Tryptophan-derived ultraviolet filter compounds covalently bound to lens proteins are photosensitizers of oxidative damage

Research output: Contribution to journalJournal articleResearchpeer-review

The human eye is chronically exposed to light of wavelengths >300 nm. In the young human lens, light of wavelength 300-400 nm is predominantly absorbed by the free Trp derivatives kynurenine (Kyn), 3-hydroxykynurenine (3OHKyn), and 3-hydroxykynurenine-O-beta-D-glucoside (3OHKynG). These ultraviolet (UV) filter compounds are poor photosensitizers. With age, the levels of the free UV filters in the lens decreases and those of protein-bound UV filters increases. The photochemical behavior of these protein-bound UV filters and their role in UV damage are poorly elucidated and are examined here. UVA illumination of protein-bound UV filters generated peroxides (principally H2O2) in a metabolite-, photolysis-time-, and wavelength-dependent manner. Unmodified proteins, free Trp metabolites, and Trp metabolites that do not bind to lens proteins gave low peroxide yields. Protein-bound 3OHKyn (principally at Cys residues) yielded more peroxide than comparable Kyn and 3OHKynG adducts. Studies using D2O and sodium azide implicated 1O2 as a key intermediate. Illumination of the protein-bound adducts also yielded protein-bound Tyr oxidation products (DOPA, di-tyrosine) and protein cross-links via alternative mechanisms. These data indicate that the covalent modification of lens proteins by Kyn derivatives yields photosensitizers that may enhance oxidation in older lenses and contribute to age-related nuclear cataract.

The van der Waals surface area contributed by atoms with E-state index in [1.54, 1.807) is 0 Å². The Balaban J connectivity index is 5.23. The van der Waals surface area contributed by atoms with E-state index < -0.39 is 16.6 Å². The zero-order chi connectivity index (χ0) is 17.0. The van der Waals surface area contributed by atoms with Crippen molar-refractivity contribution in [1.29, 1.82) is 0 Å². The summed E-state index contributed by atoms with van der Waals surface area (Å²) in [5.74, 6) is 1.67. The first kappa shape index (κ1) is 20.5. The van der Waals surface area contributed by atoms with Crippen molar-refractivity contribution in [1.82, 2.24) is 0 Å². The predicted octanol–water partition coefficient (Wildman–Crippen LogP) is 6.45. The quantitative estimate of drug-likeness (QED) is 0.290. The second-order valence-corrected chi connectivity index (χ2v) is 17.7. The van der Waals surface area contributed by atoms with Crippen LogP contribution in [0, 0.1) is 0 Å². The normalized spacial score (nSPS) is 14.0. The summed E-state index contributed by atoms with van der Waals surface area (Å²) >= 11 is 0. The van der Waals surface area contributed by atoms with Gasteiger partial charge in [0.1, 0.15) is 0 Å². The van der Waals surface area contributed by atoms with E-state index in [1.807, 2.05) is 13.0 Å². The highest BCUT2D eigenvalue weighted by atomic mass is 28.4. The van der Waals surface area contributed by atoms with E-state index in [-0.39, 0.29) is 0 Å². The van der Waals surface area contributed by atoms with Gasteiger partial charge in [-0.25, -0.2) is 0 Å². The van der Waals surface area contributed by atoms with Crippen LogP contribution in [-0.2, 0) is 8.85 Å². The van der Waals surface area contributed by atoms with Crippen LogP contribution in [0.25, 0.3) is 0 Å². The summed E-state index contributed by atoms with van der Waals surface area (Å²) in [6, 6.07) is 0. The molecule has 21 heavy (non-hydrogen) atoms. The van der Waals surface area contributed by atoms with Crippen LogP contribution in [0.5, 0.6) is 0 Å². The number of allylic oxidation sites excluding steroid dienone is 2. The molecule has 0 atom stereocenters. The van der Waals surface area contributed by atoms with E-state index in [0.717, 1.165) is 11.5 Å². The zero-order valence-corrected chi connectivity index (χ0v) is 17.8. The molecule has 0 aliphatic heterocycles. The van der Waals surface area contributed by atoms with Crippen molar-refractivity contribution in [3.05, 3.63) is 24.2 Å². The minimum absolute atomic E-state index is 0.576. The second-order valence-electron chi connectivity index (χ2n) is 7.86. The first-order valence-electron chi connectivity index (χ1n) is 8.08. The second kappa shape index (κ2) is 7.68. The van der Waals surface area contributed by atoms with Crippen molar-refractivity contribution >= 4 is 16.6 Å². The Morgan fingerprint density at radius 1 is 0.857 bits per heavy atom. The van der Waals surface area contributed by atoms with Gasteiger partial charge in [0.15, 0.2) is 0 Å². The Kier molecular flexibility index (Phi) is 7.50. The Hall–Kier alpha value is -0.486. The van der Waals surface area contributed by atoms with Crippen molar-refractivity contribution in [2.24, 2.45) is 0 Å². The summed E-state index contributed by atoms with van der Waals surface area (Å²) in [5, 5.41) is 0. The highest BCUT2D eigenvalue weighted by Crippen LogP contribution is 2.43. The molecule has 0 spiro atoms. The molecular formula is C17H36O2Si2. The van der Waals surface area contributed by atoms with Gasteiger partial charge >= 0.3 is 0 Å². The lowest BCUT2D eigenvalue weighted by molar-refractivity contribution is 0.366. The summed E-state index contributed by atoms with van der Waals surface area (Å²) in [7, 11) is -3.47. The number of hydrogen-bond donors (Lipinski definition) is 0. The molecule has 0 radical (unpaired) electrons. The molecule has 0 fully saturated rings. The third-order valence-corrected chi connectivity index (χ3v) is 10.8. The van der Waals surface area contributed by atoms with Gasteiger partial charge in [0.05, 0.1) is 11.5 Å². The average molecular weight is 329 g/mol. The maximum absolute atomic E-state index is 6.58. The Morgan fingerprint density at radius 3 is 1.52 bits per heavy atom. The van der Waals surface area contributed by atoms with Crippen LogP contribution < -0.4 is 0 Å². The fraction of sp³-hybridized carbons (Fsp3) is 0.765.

Original languageEnglish
JournalFree Radical Biology & Medicine
Issue number6
Pages (from-to)1108-19
Number of pages12
Publication statusPublished - 15 Mar 2008
Externally publishedYes

    Research areas

  • Aging, Animals, Cattle, Chromatography, High Pressure Liquid, Crystallins, Electrophoresis, Polyacrylamide Gel, Hydrogen Peroxide, Lens, Crystalline, Oxidative Stress, Tryptophan, Ultraviolet Rays

ID: 129670887